"' It is understood, should you desire to load any portion of this tonnage at Philadelphia, instead of South Amboy, we will furnish it at the same basis of price, you to give us proper notice at any time you want destination of shipments changed.

"' It is also understood that at any time we have coal to spare for all-rail shipments, in excess of the present contract between yourselves and Mr. Mitchell for 20,000 tons to Mechanicville, we will make shipment to that point if so instructed by you, and apply this tonnage on the present contract of 50,000 tons at price of $1.40 per gross ton f. o. b. mines.

"Should we fail to ship you the full tonnage due you from September 1, 1902, to April 1, 1903, in about equal monthly quotas, we authorize you to go out into the open market and buy any balance unshipped, sending us bill for the difference in price, if any, with this proviso, however, that in case of strikes at the mines then such portion as should have been shipped during that period is to be cancelled. The above figures are based

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on the present rates of freight. Should there be any change in freight rates after April 1, 1903, a corresponding change to be made in these prices.

"' Payments cash thirty (30) days from date of Bill Lading.

"' Yours truly,

"' Pennsylvania Coal and Coke Co.

J. L. Mitchell, President.' "

"'We hereby confirm and accept the above contract and all conditions as set forth. In case we should fail to take the required monthly tonnage we authorize you to sell the same in the open market, if you so desire, and send bill to us if any loss is sustained on any tonnage so disposed of.

"' Garfield & Proctor Coal Co.

W. W. Spring, V: P.' "

"That the defendant delivered only a portion of the fifty thousand tons called for by the contract and refused and neglected to deliver the balance of the coal; that a large part of the portion delivered was delivered only after great and unreasonable delay, and that the defendant refused to load certain vessels and greatly delayed the loading of others, chartered and sent by the plaintiff to carry the coal, thereby obliging the plaintiff to pay large sums of money as demurrage to the owners of such vessels."

" Upon request the plaintiff filed specifications as follows:

"First. Approximately the number of tons that the defendant failed to deliver under the contract set forth in the declaration is three hundred and twenty-eight tons.

"Second. Instead of shipping fifty thousand tons of coal to the plaintiff as follows : - namely, twenty-five hundred tons of coal per month from September first, 1902, to April first, 1903, and thirty-two thousand five hundred tons in about equal monthly proportions between April first, 1903, and September first, 1903, as provided in said contract,-the defendant shipped in each of the months specified in the following table the amount of coal set against each month, and no more, from which the great and unreasonable delay of the defendant in performing the contract appears:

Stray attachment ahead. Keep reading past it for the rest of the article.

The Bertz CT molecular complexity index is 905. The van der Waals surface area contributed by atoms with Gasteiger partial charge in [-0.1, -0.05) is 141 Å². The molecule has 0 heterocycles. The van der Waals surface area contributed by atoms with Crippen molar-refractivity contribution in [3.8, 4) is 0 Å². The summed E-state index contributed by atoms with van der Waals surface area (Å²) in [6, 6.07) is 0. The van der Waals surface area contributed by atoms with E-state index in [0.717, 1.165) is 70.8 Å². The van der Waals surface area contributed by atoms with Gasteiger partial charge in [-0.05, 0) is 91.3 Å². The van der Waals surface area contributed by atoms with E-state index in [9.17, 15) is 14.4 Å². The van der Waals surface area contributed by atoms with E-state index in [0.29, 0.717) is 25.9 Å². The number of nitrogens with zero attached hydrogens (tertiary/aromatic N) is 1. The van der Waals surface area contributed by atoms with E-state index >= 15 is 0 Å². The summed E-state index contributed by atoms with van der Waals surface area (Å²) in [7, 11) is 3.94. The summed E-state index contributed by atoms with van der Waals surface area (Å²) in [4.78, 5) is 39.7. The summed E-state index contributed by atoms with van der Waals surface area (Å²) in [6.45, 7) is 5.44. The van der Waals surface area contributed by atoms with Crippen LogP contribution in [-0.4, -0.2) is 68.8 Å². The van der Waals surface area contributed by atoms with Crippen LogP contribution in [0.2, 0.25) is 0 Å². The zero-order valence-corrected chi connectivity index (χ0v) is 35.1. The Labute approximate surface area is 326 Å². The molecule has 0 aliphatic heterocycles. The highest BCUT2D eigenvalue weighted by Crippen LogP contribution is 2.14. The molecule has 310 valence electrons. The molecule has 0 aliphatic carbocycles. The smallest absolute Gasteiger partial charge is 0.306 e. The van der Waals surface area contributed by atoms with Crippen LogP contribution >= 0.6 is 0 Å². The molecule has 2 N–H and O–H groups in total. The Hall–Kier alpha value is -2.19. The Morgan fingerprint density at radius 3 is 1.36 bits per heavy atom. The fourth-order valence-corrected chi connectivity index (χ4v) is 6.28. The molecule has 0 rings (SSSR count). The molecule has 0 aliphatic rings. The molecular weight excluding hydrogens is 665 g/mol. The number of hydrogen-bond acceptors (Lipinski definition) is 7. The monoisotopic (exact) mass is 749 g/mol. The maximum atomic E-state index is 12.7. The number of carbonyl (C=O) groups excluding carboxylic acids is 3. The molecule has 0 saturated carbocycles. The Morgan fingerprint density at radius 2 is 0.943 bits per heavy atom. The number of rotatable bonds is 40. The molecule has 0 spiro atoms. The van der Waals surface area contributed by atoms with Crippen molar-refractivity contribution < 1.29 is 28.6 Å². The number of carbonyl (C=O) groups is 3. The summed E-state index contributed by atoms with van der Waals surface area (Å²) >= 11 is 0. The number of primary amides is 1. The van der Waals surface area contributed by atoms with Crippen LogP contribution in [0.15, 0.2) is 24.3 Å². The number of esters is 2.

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1902

September.....................................596.4

October.....................................1,566.4

November....................................3,255.

December.................................No coal furnished

1903

January.....................................1,345

February....................................2,828

March.......................................4,031

April,......................................6,661

May.........................................4,540

June........................................8,184

July........................................7,909

August......................................8,757

49,672.8

"Third. A memorandum of the demurrage paid on account of delayed shipments by the Pennsylvania Coal & Coke Company under the contract set forth in the plaintiff's declaration is as follows:

Dates of Bills of Lading | Name of Vessel | Amount paid for Demurrage.

January 1, 1903 | J. F. Potter | $2,143.75

February 9 | Marie Palmer | 494.90

"The defendant filed an answer in which it alleges that the contract expressly provided that sales were subject to strikes, accidents, or causes beyond its control ; that during the period covered by the contract it made every effort to furnish coal to the plaintiff as called for by the contract; that prior to the termination of the period covered by the contract it delivered 49,672.8 tons of coal to the plaintiff, leaving only 327.2 tons to be delivered, which 327.2 tons the plaintiff declined to receive; that the plaintiff waived its right to have the coal delivered at the times and in the quantities set forth in the contract; and that, in so far as the coal was not delivered as provided by the contract, the defendant was prevented from making deliveries by reason of strikes, loss of coal en route, delays in transportation,

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scarcity of cars and other accidents, and causes beyond its control.